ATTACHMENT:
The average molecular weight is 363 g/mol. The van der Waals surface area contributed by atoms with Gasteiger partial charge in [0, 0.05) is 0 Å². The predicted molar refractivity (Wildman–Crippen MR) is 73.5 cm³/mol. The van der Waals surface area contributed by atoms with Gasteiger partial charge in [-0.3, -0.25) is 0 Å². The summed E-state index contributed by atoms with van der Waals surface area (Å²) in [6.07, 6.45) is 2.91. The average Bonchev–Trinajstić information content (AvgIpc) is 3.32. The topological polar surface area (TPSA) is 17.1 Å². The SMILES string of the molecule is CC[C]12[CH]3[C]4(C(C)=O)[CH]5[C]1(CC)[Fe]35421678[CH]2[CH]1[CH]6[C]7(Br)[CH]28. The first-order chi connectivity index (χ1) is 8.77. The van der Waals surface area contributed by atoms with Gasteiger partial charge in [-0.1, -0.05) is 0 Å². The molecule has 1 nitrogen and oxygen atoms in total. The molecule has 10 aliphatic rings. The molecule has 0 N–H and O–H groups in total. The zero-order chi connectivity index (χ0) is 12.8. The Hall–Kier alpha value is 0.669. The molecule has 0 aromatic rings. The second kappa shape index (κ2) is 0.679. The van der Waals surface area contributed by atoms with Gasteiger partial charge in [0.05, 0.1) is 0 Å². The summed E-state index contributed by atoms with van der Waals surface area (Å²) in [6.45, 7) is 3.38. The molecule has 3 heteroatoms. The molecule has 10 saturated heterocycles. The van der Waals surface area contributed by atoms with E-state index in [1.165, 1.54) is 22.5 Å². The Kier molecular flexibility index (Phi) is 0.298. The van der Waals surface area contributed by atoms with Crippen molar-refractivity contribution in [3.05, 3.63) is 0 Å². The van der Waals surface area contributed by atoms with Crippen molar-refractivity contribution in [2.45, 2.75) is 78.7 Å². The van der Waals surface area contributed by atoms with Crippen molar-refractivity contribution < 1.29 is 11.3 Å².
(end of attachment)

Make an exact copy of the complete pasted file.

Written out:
The average molecular weight is 363 g/mol. The van der Waals surface area contributed by atoms with Gasteiger partial charge in [0, 0.05) is 0 Å². The predicted molar refractivity (Wildman–Crippen MR) is 73.5 cm³/mol. The van der Waals surface area contributed by atoms with Gasteiger partial charge in [-0.3, -0.25) is 0 Å². The summed E-state index contributed by atoms with van der Waals surface area (Å²) in [6.07, 6.45) is 2.91. The average Bonchev–Trinajstić information content (AvgIpc) is 3.32. The topological polar surface area (TPSA) is 17.1 Å². The SMILES string of the molecule is CC[C]12[CH]3[C]4(C(C)=O)[CH]5[C]1(CC)[Fe]35421678[CH]2[CH]1[CH]6[C]7(Br)[CH]28. The first-order chi connectivity index (χ1) is 8.77. The van der Waals surface area contributed by atoms with Gasteiger partial charge in [-0.1, -0.05) is 0 Å². The molecule has 1 nitrogen and oxygen atoms in total. The molecule has 10 aliphatic rings. The molecule has 0 N–H and O–H groups in total. The zero-order chi connectivity index (χ0) is 12.8. The Hall–Kier alpha value is 0.669. The molecule has 0 aromatic rings. The second kappa shape index (κ2) is 0.679. The van der Waals surface area contributed by atoms with Gasteiger partial charge in [0.05, 0.1) is 0 Å². The summed E-state index contributed by atoms with van der Waals surface area (Å²) in [6.45, 7) is 3.38. The molecule has 3 heteroatoms. The molecule has 10 saturated heterocycles. The van der Waals surface area contributed by atoms with E-state index in [1.165, 1.54) is 22.5 Å². The Kier molecular flexibility index (Phi) is 0.298. The van der Waals surface area contributed by atoms with Crippen molar-refractivity contribution in [3.05, 3.63) is 0 Å². The van der Waals surface area contributed by atoms with Crippen molar-refractivity contribution in [2.45, 2.75) is 78.7 Å². The van der Waals surface area contributed by atoms with Crippen molar-refractivity contribution < 1.29 is 11.3 Å².